Get the best sound quality
If you are like me you want to get the best sound quality from your portable device as possible. There are some ways to achieve this and I will show you how you can do just that.
Maybe you have wondered how you can fit so many songs onto your device, and still have room for thousands more songs. The answer is compression. If we just copy a CD without compressing it into MP3 files it would not hold so many songs. And it would be painful to transfer the songs over the Internet, because of its size.
If we DID copy a CD directly without doing anything, the sound quality would likely be much better, you might hear more details and the music quality would likely be a lot better. And that is almost exactly what I am going to guide you through right now.
Hold on! wont this fill up my device fast?, and give me less room for songs? Good, you understand me. You are absolutely right, this will fill up your player pretty fast but let me ask you … How many songs or albums do you really listen to? Do you listen to thousands of songs? Or do you have favorites you mostly listen to? Do you really want the best sound?
Right, rip those favorites of yours in Apple Lossless and keep those songs you listen to less in their current quality state. I will now guide you in how to rip your CD in Apple Lossless with iTunes.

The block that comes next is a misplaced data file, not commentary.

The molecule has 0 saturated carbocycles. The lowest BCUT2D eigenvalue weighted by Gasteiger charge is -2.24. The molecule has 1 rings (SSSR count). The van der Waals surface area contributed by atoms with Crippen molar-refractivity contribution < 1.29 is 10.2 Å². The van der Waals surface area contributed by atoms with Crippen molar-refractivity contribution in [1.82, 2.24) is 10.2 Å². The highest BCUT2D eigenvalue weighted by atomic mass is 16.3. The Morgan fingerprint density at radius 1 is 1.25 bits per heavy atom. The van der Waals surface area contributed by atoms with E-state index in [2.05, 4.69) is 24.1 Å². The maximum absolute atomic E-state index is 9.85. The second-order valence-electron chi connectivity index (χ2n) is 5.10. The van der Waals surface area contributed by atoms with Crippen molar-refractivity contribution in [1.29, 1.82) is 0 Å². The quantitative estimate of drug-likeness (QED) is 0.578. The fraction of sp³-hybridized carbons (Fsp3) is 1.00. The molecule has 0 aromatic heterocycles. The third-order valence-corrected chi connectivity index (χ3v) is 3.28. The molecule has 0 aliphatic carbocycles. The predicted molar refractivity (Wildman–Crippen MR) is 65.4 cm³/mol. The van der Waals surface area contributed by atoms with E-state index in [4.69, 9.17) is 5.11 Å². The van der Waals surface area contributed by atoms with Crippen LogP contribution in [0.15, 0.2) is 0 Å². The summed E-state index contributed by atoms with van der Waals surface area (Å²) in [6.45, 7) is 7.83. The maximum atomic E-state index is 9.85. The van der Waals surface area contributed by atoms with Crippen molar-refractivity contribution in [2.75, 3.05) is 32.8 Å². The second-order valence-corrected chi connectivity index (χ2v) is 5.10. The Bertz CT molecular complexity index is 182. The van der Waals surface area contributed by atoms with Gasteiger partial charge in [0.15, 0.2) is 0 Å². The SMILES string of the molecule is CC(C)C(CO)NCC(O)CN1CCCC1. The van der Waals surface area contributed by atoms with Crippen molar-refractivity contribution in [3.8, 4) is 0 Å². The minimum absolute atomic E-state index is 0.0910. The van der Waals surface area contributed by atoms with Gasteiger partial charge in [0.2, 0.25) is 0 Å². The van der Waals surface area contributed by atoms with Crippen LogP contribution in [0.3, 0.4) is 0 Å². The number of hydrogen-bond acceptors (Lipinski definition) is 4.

Rip a CD with Apple Lossless
Insert your CD and this window will popup, select NO here because we are going to change some settings.
Now get into the Preferences.
Click the Import Settings button.
Choose to import using Apple Lossless Encoder. Then click OK to get out of this window, and OK again in the other window.
Now click the Import CD button in the lower right corner of iTunes, and it will start to rip the CD and encode it with our newly set settings.
Now you just connect your iPhone, iPod to your computer and drag the newly ripped CD to your iPod, and you can enjoy lossless music on the go! Or stream it with Airplay!
What about FLAC support in iTunes?
I have to confess, sometimes it annoys me that Apple insist on doing things his own way. For people having their entire music collection in FLAC format it is cumbersome to get it over to iTunes. First you have to decode the FLAC files to WAV for example, then you have to re encode those to Apple Lossless … and not to talk about the metadata lost in the conversion process. Pretty annoying to punch in the track names again, but there is a solution. And as always I try to find FREE solutions and I found one.
Your solution is the following free application: X Lossless Decoder. This will help you with the entire process and save you a lot of time!